Welcome to my website! I am Boris N. Nikolaev, PhD. I am an Assistant Professor of Economics at Oxford College of Emory University. Currently, I teach courses in Microeconomics, Intermediate Microeconomics, and the Economics of Happiness (syllabus). I have written articles on topics related to economic development, subjective well-being, new institutional economics, education, and political economy. I am available as an economic and well-being consultant. On this webpage you will find information about my research, teaching, and a little more.

My current research specializes in examining the role of good governance (and political institutions) in promoting quality of life through policies that foster economic development. An important question here is what do we mean by well-being or quality of life (and how do we measure it)? Traditionally, economists have used more objective measures such as national (and personal) income, unemployment, crime rates, and life expectancy. But in recent years, there has been a shift in economic thinking (although still not widely accepted) that has emphasized the importance of how people feel about their lives, or their subjective well-being. While I think that traditional indicators of economic prosperity are still the most important gauge of economic prosperity, I also believe that subjective well-being data reveal important information about quality of life that shouldn’t be ignored. Thus, I use some alternative measures for quality of life. Broadly speaking, the first set of measures is based on the psychological notion of subjective well-being. These measures include concepts like life satisfaction (or life evaluation) but also short term hedonic experiences such as joy, anger, depression, etc. The second set of measures is based on the philosophical notion of “capabilities” — objective measures of income, education, safety, environmental quality, health, and community.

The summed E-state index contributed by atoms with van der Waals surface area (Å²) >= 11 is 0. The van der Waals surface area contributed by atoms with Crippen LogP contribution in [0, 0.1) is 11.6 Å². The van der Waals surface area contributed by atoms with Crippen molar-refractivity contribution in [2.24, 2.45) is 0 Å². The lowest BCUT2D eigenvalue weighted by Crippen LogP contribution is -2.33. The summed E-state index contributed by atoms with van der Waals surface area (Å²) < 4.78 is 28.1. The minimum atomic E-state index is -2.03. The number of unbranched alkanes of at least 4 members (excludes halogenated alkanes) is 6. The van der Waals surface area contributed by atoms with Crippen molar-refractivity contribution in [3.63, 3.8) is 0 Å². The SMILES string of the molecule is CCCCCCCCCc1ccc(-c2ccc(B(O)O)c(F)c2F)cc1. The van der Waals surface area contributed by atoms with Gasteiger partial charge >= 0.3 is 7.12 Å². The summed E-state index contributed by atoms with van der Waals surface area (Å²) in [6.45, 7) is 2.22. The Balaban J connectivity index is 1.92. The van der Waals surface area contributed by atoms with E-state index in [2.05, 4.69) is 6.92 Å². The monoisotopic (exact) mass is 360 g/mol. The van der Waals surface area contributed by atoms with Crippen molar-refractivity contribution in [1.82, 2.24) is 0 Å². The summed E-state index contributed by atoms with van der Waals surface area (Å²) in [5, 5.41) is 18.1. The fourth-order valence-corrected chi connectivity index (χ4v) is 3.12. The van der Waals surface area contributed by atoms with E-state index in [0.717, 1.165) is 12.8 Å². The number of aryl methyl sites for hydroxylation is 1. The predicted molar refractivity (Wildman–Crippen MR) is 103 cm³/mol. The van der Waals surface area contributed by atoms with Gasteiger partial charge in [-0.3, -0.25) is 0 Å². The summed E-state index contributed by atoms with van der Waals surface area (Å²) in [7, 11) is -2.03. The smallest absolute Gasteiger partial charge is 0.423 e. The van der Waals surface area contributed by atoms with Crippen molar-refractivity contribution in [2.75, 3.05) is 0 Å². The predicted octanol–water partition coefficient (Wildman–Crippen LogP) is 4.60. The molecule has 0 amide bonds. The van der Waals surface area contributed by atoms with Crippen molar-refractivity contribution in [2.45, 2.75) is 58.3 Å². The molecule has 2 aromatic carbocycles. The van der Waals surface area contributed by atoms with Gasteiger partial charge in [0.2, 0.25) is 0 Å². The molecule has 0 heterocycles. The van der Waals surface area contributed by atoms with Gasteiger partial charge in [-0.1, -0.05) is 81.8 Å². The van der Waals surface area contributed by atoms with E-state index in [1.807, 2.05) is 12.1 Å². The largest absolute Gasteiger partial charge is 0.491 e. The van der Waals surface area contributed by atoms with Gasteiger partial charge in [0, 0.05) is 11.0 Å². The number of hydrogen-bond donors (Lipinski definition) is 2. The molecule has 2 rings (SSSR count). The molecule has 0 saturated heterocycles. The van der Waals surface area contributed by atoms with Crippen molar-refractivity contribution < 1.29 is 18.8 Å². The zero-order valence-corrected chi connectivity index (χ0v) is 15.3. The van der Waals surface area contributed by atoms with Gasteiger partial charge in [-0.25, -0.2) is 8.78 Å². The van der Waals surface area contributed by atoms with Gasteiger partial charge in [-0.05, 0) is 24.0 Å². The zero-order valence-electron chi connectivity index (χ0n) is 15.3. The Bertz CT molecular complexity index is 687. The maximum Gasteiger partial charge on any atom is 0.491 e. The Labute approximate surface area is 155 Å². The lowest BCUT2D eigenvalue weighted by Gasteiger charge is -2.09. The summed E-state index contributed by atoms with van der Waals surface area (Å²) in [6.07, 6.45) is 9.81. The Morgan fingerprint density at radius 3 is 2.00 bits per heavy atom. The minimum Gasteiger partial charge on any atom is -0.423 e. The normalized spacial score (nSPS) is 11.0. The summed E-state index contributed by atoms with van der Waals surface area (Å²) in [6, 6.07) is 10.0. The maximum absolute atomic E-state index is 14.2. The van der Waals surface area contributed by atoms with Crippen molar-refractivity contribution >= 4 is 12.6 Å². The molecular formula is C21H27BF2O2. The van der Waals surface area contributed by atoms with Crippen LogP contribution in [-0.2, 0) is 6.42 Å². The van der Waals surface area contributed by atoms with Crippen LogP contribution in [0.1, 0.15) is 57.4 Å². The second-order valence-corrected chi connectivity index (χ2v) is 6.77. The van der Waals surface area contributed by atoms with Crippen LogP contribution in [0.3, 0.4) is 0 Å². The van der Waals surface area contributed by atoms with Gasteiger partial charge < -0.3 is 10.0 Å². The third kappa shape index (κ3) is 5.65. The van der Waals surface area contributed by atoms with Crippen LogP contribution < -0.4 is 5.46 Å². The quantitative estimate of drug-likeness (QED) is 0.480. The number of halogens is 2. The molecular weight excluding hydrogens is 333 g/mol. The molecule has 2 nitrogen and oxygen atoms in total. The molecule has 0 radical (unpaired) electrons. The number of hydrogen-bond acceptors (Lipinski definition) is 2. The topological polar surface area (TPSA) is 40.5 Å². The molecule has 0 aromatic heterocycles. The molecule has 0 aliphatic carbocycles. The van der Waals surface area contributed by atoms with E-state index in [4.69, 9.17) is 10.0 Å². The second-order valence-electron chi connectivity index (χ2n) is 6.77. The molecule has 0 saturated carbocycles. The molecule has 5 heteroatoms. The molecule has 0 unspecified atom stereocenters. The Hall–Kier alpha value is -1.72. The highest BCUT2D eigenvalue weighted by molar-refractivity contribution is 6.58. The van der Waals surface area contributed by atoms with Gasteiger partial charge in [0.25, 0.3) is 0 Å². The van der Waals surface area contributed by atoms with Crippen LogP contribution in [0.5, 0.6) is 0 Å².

For example, the United States today is far richer than it was at the beginning of the twentieth century or even in the 1970’s. Yet, the gap between the rich and poor is also at a historically high level (only comparable to what happened prior to the Great Depression). Millions of people have expressed their discontent with the current level of income inequality through the Occupy Wall Street movement. Are we better off today, then, as a result of the economic growth even if this growth has come at the expense of a more equal society? This is the question that my research tries to answer using alternative measures such as the level of self-reported happiness.

I am also interested in economic freedom and the political institutions that define it. Some of the questions that my research explores include: What is the effect of economic freedom on income inequality, productive and non-productive entrepreneurship, and does economic freedom lead to higher level of subjective well-being.

Outside of academia I spend time with my family, travel, take lots (and I mean lots) of pictures, and enjoy every opportunity to be outdoors. I am also a big soccer fan.

New Institutional Economics, Public Choice, Subjective Well-being and Life Satisfaction, Development Economics, The Economics of Education.